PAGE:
Envision a hunter crouched low amidst the tule marsh of centuries ago. The survival of his band depends on his skills as a hunter. In the early morning sky, flocks of ducks and geese fly by. His arrows cannot fly high enough into the sky to reach the flocks passing by, so he sets his best creative weapon on the water, the tule duck decoy. This is an ancient hunting tool used by his people from time immemorial. The floating tule duck brings the flock within reach, and his people survive another day.
The art of making this clever hunting tool is a tradition that has been passed down from hunter to hunter throughout the centuries. Duck skins from earlier kills were stretched over the decoys, making them very lifelike. In even earlier times, the waterfowl’s feathers were woven onto the decoy and tied on with hemp strings. The heads and necks of some were painted to match the colors of the duck species. In doing this, the hunter made the duck decoy appear very real, and the waterfowl would then fly into the zone within reach of his bow and arrow.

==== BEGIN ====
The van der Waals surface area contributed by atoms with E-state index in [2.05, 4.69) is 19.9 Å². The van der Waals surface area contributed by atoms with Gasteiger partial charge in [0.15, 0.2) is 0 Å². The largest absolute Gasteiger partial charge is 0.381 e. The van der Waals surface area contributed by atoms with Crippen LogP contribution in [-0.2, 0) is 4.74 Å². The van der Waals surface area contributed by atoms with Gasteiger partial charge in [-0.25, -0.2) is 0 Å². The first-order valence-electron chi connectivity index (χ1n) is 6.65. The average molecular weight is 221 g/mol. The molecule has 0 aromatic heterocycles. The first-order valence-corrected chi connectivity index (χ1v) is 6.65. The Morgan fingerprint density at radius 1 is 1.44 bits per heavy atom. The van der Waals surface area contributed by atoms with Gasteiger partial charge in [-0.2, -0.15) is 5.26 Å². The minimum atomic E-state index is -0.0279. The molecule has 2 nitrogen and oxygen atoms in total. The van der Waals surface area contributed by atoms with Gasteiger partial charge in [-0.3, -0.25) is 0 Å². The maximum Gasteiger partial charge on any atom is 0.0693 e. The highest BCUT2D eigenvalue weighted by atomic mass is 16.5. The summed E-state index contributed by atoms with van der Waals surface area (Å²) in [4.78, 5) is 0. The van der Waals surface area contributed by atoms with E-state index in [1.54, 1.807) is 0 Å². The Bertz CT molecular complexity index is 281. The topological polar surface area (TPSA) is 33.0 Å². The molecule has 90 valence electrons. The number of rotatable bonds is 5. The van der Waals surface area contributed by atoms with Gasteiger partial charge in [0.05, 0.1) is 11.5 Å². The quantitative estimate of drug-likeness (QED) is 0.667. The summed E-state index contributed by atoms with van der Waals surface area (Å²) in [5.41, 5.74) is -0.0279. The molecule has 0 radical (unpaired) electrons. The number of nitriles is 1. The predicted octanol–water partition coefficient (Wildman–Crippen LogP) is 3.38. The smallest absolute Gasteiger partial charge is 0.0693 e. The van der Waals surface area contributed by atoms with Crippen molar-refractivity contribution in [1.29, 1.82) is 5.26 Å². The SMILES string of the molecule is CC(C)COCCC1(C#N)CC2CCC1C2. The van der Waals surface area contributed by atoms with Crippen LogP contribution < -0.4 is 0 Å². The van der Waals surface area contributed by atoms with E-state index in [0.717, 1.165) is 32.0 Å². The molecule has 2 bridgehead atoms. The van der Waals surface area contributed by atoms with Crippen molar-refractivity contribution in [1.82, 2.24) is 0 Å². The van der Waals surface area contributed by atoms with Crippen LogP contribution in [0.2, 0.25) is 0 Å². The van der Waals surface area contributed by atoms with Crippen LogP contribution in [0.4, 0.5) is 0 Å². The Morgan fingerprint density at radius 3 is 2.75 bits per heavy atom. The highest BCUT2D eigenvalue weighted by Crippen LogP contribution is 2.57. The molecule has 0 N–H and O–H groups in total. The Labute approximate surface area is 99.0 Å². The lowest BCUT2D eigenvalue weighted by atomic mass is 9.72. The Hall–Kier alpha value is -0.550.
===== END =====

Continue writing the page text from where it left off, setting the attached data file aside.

The tule duck decoy is still being made and used today by Native hunters, especially at the Stillwater Marsh in western Nevada.
—Lois George-Kane (Fallon Paiute–Shoshone Tribe of Stillwater)
and Vicki Kane (Reno–Sparks Indian Colony), traditional knowledge keepers
Duck decoy, ca. 400 BC–AD 100. Lovelock Cave, Humboldt County, Nevada. Tule rush, feathers, cordage, paint; 29 x 13 x 16.5 cm. Collected by Mark R. Harrington. 13/4512+
Duck decoy, ca. 400 BC–AD 100. Lovelock Cave, Humboldt County, Nevada. Tule rush, cattail, cordage; 33 x 12 x 17 cm. Collected by Mark R. Harrington. 13/4513+